Microsoft Security Essentials: Basic, Automatic Protection
By Nick Mediati
Microsoft today released a limited beta version of Microsoft Security Essentials, a free antivirus application for users of Windows XP, Vista, or 7. The new app, which will replace Windows Live OneCare, aims to cover the basic security needs of home users, and its easy-to-use interface appears to be taking the right approach to the task.
It’s easy to get started with Microsoft Security Essentials. When you launch it for the first time, the program will download and install Microsoft’s most up-to-date virus definitions and then scan your system. Once installed, the software keeps current by automatically downloading new virus definitions daily via Windows Update.
The Microsoft Security Essentials interface is clear-cut and cleanly designed. At the top of the window, you’ll see your computer’s protection status–protected, partially protected, or unprotected. Everything else appears in four tabs: Home (which shows you an overview of your settings, and has a Scan Now button), Update (where you can manually update your virus-definition files), History (which logs all of the malware cleaned from your system) and Settings (self-explanatory).
You’ll likely spend most of your time on the Home tab; “set it and forget it” aptly describes Microsoft Security Essentials. The default settings are appropriate for most users, though I would have expected Microsoft Security Essentials to offer some of the options– to scan removable drives and to check for updates before scanning your system, for example–on the first run-through.
Regrettably, some of the settings are a bit cryptic. For example, on the Settings tab under ‘Default actions’, Microsoft Security Essentials defaults to ‘Microsoft Security Essentials’ recommended action’ for all of the options–without identifying the recommended actions. You have to poke around in the help system to find out what the recommended actions are.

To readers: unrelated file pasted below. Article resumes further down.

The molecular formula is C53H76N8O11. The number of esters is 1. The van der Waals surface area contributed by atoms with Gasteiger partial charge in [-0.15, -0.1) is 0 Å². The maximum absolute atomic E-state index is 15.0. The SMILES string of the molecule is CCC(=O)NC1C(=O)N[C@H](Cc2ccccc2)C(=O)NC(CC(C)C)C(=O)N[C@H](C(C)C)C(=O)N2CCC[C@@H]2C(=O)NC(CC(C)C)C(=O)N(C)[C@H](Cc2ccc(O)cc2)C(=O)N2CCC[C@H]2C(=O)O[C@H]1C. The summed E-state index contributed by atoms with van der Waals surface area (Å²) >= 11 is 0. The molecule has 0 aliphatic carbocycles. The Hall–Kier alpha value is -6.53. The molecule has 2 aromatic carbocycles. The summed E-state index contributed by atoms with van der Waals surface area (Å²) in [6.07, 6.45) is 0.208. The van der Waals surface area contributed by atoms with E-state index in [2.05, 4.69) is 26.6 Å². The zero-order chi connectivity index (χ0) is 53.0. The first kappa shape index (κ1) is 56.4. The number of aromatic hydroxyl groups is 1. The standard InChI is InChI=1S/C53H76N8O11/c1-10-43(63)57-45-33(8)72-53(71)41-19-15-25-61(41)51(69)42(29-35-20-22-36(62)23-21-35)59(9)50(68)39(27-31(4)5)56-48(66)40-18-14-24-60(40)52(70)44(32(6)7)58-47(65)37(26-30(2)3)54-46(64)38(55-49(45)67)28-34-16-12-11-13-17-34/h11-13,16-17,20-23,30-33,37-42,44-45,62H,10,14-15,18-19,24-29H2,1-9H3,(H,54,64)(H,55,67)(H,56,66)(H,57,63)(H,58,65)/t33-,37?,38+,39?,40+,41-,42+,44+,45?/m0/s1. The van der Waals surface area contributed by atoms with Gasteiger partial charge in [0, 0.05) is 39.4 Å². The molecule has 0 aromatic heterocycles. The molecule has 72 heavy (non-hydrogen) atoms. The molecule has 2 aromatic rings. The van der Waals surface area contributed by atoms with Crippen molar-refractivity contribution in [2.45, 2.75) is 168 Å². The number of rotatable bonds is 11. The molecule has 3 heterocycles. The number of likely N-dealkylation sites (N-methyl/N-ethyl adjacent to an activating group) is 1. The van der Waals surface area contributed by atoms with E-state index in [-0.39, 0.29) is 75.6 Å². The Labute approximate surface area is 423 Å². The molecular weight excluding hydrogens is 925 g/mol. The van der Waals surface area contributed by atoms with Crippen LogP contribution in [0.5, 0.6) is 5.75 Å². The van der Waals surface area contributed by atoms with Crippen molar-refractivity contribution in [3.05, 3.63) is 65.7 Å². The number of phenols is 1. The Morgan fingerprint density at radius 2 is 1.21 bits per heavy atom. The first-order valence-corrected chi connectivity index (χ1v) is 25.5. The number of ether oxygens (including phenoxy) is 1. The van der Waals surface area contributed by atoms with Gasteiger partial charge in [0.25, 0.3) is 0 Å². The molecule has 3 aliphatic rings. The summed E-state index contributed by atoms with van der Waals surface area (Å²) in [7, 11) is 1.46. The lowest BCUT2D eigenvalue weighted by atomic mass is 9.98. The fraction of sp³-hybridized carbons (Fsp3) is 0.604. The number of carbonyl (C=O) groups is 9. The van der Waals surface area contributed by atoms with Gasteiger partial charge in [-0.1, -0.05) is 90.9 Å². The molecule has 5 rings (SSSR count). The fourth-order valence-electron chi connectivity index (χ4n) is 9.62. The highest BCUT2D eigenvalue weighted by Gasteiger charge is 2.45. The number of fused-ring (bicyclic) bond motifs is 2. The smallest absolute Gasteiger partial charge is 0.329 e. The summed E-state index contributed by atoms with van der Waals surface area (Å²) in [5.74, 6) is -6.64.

In addition, I was initially confused because Microsoft Security Essentials doesn’t mention within the app that Windows Update automatically installs new virus definition files. As a result, you might suppose that you must constantly install new virus definition updates manually. A simple note on the Update tab would be a welcome clarification.
Whether this software can help Microsoft corner the PC security market remains to be seen, but Microsoft Security Essentials is a user-friendly antivirus app that should cover the basics for most users. Look for more about Microsoft Security Essentials–including malware detection and removal testing–as its official, final release approaches, and visit our Security Topic Center for ongoing coverage of security news and products.
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